Repressive Desublimation and Consumer Culture: Re-Evaluating Herbert Marcuse

By Bowring, Finn | New Formations, Autumn 2012 | Go to article overview

Repressive Desublimation and Consumer Culture: Re-Evaluating Herbert Marcuse


Bowring, Finn, New Formations


MODERNITY IN TRANSITION

The critique of mass society that was advanced by the exiled members of the Frankfurt School has always occupied a marginal position in the field of cultural studies. As British scholars in particular turned more enthusiastically to the study of popular culture, little confidence was extended to the pessimistic and elitist treatment of consumer culture associated with Critical Theory. Ignoring the structural and dialectical premises of the Frankfurt School's analysis of the culture industry, critics detected a misplaced obsession with the primacy of the (male) producer and the cheerless assumption that rising consumption levels had blinded people to irrationality and injustice, producing 'social conformity and political acquiescence'. (1) To the old charge of intellectual snobbery has more recently been added the claim that Critical Theory is out of date, for the openness and dynamism of our own 'reflexive' modernity, it is argued, has little in common with the Weber-inspired nightmare of a totally administered world. The same Zygmunt Bauman who had earlier described the Holocaust as a permanent possibility of a rationalised society, now believes that 'the turn of events in the world under capitalist rule proved to be the exact opposite of what Max Weber anticipated'. This means, in Bauman's view, that 'Marcuse's quandary' over the struggle for freedom 'is outdated since "the individual" has already been granted all the freedom he might have dreamed of and all the freedom he might have reasonably hoped for'. (2) Ulrich Beck, in a similar vein, announced the obsolescence of the Frankfurt School's picture of 'modern society as a technocratic prison of bureaucratic institutions and expert knowledge', documenting instead how 'the cage of modernity opens up' leaving in its wake 'many modernities to be invented and experienced'. (3)

The purpose of this essay is to offer a sympathetic reading of Hebert Marcuse that shows how his thinking is far more relevant to late consumer society than is normally recognised. Marcuse, unlike most of his Frankfurt School colleagues, had a keen interest in the cultural revolution that eventually, if inadvertently, paved the way for the new capitalism. He was, moreover, well aware that the existential protest against mass society might deliver something fatally different to the movement's ethical and political ideals, and because of this he was, perhaps, uniquely positioned to grasp the new contradictions that were emerging from the womb of an older society. Central to my defence of Marcuse is his neglected concept of 'repressive desublimation', a concept that has far more in common with contemporary treatments of consumer culture than most commentators realise. To understand this concept properly, it is first necessary to revisit Freud's original theory of 'sublimation'.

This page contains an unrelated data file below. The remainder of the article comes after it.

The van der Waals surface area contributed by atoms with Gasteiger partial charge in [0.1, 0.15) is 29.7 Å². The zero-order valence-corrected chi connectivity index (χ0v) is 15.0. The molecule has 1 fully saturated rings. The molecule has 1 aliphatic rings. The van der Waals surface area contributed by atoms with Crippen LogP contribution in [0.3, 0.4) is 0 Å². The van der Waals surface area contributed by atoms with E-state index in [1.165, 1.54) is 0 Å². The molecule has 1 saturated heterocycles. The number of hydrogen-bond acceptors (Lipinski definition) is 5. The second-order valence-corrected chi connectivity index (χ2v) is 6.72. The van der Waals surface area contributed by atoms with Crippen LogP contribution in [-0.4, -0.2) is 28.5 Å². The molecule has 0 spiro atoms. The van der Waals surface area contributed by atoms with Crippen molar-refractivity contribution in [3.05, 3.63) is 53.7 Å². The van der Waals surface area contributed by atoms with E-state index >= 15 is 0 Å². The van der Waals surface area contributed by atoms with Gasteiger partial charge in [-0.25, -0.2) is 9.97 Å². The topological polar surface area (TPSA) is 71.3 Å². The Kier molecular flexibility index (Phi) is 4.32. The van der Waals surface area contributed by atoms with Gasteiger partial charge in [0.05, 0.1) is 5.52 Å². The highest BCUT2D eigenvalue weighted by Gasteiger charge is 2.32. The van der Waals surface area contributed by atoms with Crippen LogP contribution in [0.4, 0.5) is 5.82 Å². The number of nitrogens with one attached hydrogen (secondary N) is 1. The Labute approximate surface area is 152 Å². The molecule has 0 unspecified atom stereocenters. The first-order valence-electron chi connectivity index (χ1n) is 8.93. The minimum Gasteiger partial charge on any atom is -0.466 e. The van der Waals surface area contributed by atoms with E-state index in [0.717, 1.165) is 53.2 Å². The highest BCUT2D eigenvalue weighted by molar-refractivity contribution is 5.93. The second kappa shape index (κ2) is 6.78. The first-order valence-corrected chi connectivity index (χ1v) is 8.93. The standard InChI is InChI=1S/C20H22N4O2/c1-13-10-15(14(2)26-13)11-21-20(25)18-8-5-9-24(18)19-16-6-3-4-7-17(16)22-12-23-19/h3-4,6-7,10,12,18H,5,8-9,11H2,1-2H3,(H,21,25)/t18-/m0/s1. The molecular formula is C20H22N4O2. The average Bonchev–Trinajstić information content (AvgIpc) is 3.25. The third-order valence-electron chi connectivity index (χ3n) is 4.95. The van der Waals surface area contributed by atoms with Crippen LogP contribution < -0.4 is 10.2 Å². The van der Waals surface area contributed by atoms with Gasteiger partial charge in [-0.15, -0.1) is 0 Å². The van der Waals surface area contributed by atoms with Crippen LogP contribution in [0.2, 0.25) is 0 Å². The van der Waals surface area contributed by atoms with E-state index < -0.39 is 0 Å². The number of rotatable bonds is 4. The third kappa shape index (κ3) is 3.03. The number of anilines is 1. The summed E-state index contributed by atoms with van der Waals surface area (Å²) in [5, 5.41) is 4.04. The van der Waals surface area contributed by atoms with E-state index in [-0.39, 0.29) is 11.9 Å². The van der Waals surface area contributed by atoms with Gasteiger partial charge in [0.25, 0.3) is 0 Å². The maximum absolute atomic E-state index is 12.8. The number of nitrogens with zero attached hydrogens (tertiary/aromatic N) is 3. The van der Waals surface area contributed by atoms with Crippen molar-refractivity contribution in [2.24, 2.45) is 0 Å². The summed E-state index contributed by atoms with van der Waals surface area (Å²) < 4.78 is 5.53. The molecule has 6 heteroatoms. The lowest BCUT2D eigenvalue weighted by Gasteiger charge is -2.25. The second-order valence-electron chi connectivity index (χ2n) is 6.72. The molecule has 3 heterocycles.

FREUD ON SUBLIMATION

Freud's first published use of the term 'sublimation' is in his 1905 case study of 'Dora', where he refers to sexual dispositions which, 'by being diverted to higher, asexual aims--by being "sublimated"--are destined to provide the energy for a great number of our cultural achievements'. (4) In the Three Essays on the Theory of Sexuality, also published in 1905, Freud showed that he was thinking of these 'cultural achievements' in aesthetic terms. Describing how humans' primitive sexual attraction to the genitals is simultaneously impeded and aroused by the decorative clothing of the body, Freud suggests that the healthiest possible consequence of the libido's frustration is that it is 'diverted ("sublimated") in the direction of art'. In this way the libido's interests are 'shifted away from the genitals on to the shape of the body as a whole', as sexual desire is converted from the pursuit of physical gratification into a contemplative appreciation of form. 'It is usual for most normal people to linger to some extent over the intermediate sexual aim of a looking that has a sexual tinge to it; indeed, this offers them a possibility of directing some proportion of their libido on to higher artistic aims'. …

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